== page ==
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2015 Spring Newsletter

Spring Newsletter 2015 

Tim & Kate Loe
Landreyne Manor, Coads Green
Launceston, PL15 7LZ
Tel 01566 782528

"Make an Offer Week"
continues giving an opportunity for you to make an offer on any book that may take your fancy. We never consider any offers to be insulting or derisory so please go ahead

An opportunity to win a near fine first edition copy o WILD FLOWERS OF CHALK & LIMESTONE 
No. 16 by J. Lousley

Take a look at this image and let us know from which title it appears 
Closing date 14th June. Winner drawn from all correct answers in a hat 
Loe Books
Specialise in Natural History and collectable books within many subject areas. We also have an interest in artwork both botanical and natural history. More recently we have been concentrating on acquisitions from auction on behalf of clients; offering pre-auction research of condition, collation and provenance. We take responsibility for the consignment until it reaches the customer so reducing risk.

The second state bindings/reprints of NN 96
Fungi and NN97
Mosses are a good 6mm shorter than the first states.  



Dear Collector

The latest newsletter with fresh news and something of interest for the collector, naturalist, and bibliophile. Here we offer you insight into the New Naturalist series, and a competition to amuse those that like a challenge. 

The good news is that, finally, Collecting the New Naturalists is due for publication in August. Tim has written the main bibliography with Tim Bernhard contributing some supporting sections.  Additionally the fascinating personal accounts of thirteen diverse NN collectors are included.  The book details every known New Naturalist edition, reprint and variant, many highlighted for the first time, including a number of important first edition issues.  There is far more besides, and it will be, we hope, indispensable to anyone interested in the series.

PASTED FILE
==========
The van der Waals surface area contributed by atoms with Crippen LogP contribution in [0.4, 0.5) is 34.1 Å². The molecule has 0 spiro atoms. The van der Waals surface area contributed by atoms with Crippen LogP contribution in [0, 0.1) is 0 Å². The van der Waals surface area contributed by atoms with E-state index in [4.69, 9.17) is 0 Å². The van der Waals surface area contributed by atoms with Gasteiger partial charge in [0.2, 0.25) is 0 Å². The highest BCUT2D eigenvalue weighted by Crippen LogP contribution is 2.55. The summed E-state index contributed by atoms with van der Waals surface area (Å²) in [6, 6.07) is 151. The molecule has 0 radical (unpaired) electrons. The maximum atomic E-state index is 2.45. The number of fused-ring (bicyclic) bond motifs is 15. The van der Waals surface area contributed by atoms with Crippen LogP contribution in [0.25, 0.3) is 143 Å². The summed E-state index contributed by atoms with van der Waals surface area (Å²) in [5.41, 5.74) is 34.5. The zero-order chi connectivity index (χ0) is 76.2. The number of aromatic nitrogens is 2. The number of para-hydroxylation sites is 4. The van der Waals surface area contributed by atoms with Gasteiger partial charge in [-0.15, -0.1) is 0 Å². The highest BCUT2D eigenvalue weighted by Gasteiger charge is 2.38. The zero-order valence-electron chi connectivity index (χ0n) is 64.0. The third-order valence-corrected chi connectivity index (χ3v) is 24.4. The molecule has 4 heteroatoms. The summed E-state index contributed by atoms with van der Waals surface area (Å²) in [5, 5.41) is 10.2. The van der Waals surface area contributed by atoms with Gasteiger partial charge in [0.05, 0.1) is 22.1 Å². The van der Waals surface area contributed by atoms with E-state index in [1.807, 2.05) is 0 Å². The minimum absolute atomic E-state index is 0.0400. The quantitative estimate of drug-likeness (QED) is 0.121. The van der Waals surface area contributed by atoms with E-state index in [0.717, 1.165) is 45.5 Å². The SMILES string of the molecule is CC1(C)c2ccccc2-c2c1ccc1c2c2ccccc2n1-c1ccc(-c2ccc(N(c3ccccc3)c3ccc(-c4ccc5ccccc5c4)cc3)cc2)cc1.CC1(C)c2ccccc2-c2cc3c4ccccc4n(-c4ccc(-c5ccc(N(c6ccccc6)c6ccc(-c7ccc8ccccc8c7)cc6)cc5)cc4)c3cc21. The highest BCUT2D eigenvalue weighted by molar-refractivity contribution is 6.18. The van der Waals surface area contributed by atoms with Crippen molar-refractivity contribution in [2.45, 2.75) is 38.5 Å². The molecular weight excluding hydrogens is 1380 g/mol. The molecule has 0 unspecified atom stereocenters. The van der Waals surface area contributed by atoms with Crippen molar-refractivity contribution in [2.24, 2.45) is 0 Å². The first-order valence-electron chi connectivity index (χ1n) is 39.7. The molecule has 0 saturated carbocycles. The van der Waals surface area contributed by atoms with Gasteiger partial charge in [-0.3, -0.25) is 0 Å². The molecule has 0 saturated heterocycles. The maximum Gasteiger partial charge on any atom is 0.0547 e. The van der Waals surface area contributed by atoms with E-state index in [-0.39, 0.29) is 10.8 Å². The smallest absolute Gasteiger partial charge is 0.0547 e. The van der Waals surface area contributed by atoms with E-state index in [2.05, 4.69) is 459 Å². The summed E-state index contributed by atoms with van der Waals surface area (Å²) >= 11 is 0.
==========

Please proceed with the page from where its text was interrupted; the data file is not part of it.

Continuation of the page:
If you have something that you think could be of interest to other collectors please send us your articles and we will endeavour to include it in the next newsletter.

Thank you for your continued interest.
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Collecting the New Naturalists - PRE-ORDER NOW
To pre-order direct from the author there are several options.
1. Click the Pay now button and purchase using Paypal


2. Follow the link to download and complete an order form; return by email or post if paying by cheque. 
3. Call us on 01566 782528
List Price:    £60
Our Price:    £48
Postage:      £5
Total:         £53
Tim Loe will be very pleased to sign/inscribe your copy should you wish.
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It is difficult to say at what point New Naturalist prices reached their peak, as each title in the series has a different history, but the crest of the wave was probably around 2007/8.  Since then most titles, but not all, have fallen in value. 

In 2007 some remarkable prices were achieved on Ebay: £820 for NN77 The Soil in April; £2,000 for Hebrides in August; £830 forWild and Garden Plants in September; £1,729 for Ladybirds in October and £930 for Caves and Cave Life also in October. All, admittedly, in fine condition.  At a sale held by Keys Fine Art Auctions, Alysham on  20th June 2008, fine copies of Ladybirds (lot 65) and Larks, Pipits and Wagtails (lot 78) made £1,200 and £1,050 on the hammer respectively, to which 15% commission was added! At this time there was such a contagious euphoria surrounding the series that it was difficult to believe that prices would not continue inexorably on their upward climb. But continue they did not. Ten years earlier in November 1998 the first issue of the New Naturalist Book Club (now the New Naturalists Collectors' Club) newsletter was published, and the founder Bob Burrow had a lot to say about value. On the first page he says of Ireland'...but I [am] still of the considered opinion they will be changing hands at over £200 a copy in five years time.'  In this particularly instance he was wrong, but Bob's predictions were often very accurate.  He also states that 'NN81 Ladybirds and NN82The New Naturalists, published in 1994/5...are now selling at over £200 and £95 respectively'. 10 years later they were selling at five times these figures. Of the NN72-NN83 tranche, he was offering in Nov. 1998, fine copies of:The New Forest for £260; Ferns for £350, Freshwater Fishes for £250; The Soilfor £50, Larks, Pipits and Wagtails for £125; Caves and Cave Life for £75; Wild and Garden Plants for £95; Ladybirds for £250 and The Natural History of Pollination for £40. All have appreciated considerably, but it is interesting how Ferns has recently become so much more common than Fishes. Bob Burrow regularly advised members of the investment potential of new titles, and no doubt many acted on these tips and 'laid-down' new copies. With titles rapidly doubling their jacket price, the temptation to purchase multiple copies, to be sold later at a profit, was one that many dealers and collectors could not resist.  This had the effect of significantly (and artificially) increasing demand, to which Collins responded by printing larger numbers and quickly undertaking reprints - of which a number were undeclared and are now very difficult to distinguish from genuine first editions.